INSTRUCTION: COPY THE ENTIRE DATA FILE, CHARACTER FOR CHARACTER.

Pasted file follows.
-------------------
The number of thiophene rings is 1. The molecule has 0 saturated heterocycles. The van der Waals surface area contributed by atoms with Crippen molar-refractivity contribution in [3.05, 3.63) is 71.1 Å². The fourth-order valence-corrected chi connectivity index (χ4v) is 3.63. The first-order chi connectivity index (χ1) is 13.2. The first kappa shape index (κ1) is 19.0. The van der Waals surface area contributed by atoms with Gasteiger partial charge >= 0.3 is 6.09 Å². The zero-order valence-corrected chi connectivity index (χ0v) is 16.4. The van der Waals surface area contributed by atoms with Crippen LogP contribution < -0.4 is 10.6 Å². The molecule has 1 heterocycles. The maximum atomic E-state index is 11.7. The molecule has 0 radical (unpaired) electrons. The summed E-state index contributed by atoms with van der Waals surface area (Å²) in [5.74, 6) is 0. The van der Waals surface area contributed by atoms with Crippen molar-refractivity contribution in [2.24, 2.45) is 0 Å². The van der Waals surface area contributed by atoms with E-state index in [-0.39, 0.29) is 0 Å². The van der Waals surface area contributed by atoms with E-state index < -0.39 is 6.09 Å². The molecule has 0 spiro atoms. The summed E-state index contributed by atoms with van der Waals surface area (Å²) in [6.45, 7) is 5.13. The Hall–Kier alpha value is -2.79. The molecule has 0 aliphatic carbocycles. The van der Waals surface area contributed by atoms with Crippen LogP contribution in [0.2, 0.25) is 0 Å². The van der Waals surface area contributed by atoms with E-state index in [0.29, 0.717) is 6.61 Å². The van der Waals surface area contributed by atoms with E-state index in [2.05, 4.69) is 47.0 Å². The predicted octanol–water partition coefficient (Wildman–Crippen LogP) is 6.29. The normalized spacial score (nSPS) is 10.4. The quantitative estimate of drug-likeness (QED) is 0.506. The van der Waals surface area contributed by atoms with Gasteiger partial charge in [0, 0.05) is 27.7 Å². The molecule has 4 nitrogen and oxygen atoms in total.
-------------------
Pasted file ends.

The number of thiophene rings is 1. The molecule has 0 saturated heterocycles. The van der Waals surface area contributed by atoms with Crippen molar-refractivity contribution in [3.05, 3.63) is 71.1 Å². The fourth-order valence-corrected chi connectivity index (χ4v) is 3.63. The first-order chi connectivity index (χ1) is 13.2. The first kappa shape index (κ1) is 19.0. The van der Waals surface area contributed by atoms with Gasteiger partial charge >= 0.3 is 6.09 Å². The zero-order valence-corrected chi connectivity index (χ0v) is 16.4. The van der Waals surface area contributed by atoms with Crippen LogP contribution < -0.4 is 10.6 Å². The molecule has 1 heterocycles. The maximum atomic E-state index is 11.7. The molecule has 0 radical (unpaired) electrons. The summed E-state index contributed by atoms with van der Waals surface area (Å²) in [5.74, 6) is 0. The van der Waals surface area contributed by atoms with Crippen molar-refractivity contribution in [2.24, 2.45) is 0 Å². The van der Waals surface area contributed by atoms with E-state index in [-0.39, 0.29) is 0 Å². The van der Waals surface area contributed by atoms with E-state index < -0.39 is 6.09 Å². The molecule has 0 spiro atoms. The summed E-state index contributed by atoms with van der Waals surface area (Å²) in [6.45, 7) is 5.13. The Hall–Kier alpha value is -2.79. The molecule has 0 aliphatic carbocycles. The van der Waals surface area contributed by atoms with Crippen LogP contribution in [0.2, 0.25) is 0 Å². The van der Waals surface area contributed by atoms with E-state index in [0.29, 0.717) is 6.61 Å². The van der Waals surface area contributed by atoms with E-state index in [2.05, 4.69) is 47.0 Å². The predicted octanol–water partition coefficient (Wildman–Crippen LogP) is 6.29. The normalized spacial score (nSPS) is 10.4. The quantitative estimate of drug-likeness (QED) is 0.506. The van der Waals surface area contributed by atoms with Gasteiger partial charge in [0, 0.05) is 27.7 Å². The molecule has 4 nitrogen and oxygen atoms in total.